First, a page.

He had two cats that lived at the cottage and roamed the rows of raspberry and blueberry bushes, currants, and strawberries. They mastered the branches of the cherry tree and kept a close watch as we climbed ladders to reach and pluck the lovely fruits from the organism that built them.

Oh, and his mom had baked a blueberry pie with blueberries from the garden. And we ate it. All of it.

He didn't ask me a lot about me, and if he did, I usually found an awkward way to spin it back around to effective ways to learn English.

We ate, and we lounged, and we spoke, and we enjoyed the company of two curious kittens.

He took me back to the tram-stop I needed and kissed me in a way that was awkwardly confident...or confidently awkward...if that makes more sense. And that was it.

I knew there had to be something more, and I was seeking it, in desperation. There had to be something better than the monotony of consumption. I cried a lot that second semester of grad school. I was a confused gal (mostly because of Derrida).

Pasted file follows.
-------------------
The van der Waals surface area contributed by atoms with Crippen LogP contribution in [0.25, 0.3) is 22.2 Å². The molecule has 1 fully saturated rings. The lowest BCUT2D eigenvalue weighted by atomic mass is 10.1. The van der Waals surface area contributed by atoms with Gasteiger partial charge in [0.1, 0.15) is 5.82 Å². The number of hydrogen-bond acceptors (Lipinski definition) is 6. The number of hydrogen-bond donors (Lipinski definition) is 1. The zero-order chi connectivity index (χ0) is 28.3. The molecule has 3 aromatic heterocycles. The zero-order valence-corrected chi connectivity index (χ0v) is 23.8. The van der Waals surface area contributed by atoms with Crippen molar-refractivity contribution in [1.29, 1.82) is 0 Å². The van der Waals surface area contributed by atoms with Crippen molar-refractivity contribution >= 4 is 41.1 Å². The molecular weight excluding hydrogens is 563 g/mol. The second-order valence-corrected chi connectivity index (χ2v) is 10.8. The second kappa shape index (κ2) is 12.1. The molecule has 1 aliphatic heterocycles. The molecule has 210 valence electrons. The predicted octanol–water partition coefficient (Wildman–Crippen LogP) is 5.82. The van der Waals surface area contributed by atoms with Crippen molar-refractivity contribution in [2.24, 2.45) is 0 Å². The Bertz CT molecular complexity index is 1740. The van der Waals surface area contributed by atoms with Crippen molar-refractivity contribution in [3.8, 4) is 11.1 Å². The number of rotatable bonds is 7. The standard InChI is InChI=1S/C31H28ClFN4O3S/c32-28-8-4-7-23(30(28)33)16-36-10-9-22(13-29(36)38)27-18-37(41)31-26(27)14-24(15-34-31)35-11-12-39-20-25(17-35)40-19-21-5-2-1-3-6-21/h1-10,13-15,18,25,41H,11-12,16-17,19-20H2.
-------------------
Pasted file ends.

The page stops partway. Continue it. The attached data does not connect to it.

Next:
If you look for anything, confident that it is possible for you to find it, you will (I'm usually basically just writing euphemisms for all the things Emerson said).

I don't always remember what's important. I get caught up in an excessive amount of what simply boils down to insecurity...aching and sweating, terrified, insecurity.

Then I drop a couple of bucks on a bag of "sold as is" cherries, take a bite of one, and there I am again, at that cottage, full of blueberry pie. And I remember.